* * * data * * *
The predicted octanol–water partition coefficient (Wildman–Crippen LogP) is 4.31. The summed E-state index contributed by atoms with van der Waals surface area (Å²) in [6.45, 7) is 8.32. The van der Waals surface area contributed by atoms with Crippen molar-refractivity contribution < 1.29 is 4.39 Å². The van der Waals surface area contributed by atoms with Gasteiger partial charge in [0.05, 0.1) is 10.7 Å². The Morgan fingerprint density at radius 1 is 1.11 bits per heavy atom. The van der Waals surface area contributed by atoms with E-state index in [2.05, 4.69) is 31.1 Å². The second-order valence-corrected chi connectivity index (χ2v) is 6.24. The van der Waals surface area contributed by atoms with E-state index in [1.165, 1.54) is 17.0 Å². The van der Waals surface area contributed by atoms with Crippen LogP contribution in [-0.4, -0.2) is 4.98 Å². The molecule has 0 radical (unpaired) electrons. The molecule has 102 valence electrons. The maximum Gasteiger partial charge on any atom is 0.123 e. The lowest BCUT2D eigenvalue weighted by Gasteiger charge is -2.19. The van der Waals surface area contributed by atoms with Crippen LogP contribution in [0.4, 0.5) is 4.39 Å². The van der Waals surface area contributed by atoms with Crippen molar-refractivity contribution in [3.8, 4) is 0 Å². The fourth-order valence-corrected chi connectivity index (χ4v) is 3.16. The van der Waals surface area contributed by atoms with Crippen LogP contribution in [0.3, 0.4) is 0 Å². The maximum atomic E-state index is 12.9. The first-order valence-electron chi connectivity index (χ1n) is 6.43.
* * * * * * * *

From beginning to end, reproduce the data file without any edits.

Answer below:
The predicted octanol–water partition coefficient (Wildman–Crippen LogP) is 4.31. The summed E-state index contributed by atoms with van der Waals surface area (Å²) in [6.45, 7) is 8.32. The van der Waals surface area contributed by atoms with Crippen molar-refractivity contribution < 1.29 is 4.39 Å². The van der Waals surface area contributed by atoms with Gasteiger partial charge in [0.05, 0.1) is 10.7 Å². The Morgan fingerprint density at radius 1 is 1.11 bits per heavy atom. The van der Waals surface area contributed by atoms with E-state index in [2.05, 4.69) is 31.1 Å². The second-order valence-corrected chi connectivity index (χ2v) is 6.24. The van der Waals surface area contributed by atoms with E-state index in [1.165, 1.54) is 17.0 Å². The van der Waals surface area contributed by atoms with Crippen LogP contribution in [-0.4, -0.2) is 4.98 Å². The molecule has 0 radical (unpaired) electrons. The molecule has 102 valence electrons. The maximum Gasteiger partial charge on any atom is 0.123 e. The lowest BCUT2D eigenvalue weighted by Gasteiger charge is -2.19. The van der Waals surface area contributed by atoms with Crippen LogP contribution in [0.4, 0.5) is 4.39 Å². The van der Waals surface area contributed by atoms with Crippen molar-refractivity contribution in [3.8, 4) is 0 Å². The fourth-order valence-corrected chi connectivity index (χ4v) is 3.16. The van der Waals surface area contributed by atoms with Crippen LogP contribution in [0.3, 0.4) is 0 Å². The maximum atomic E-state index is 12.9. The first-order valence-electron chi connectivity index (χ1n) is 6.43.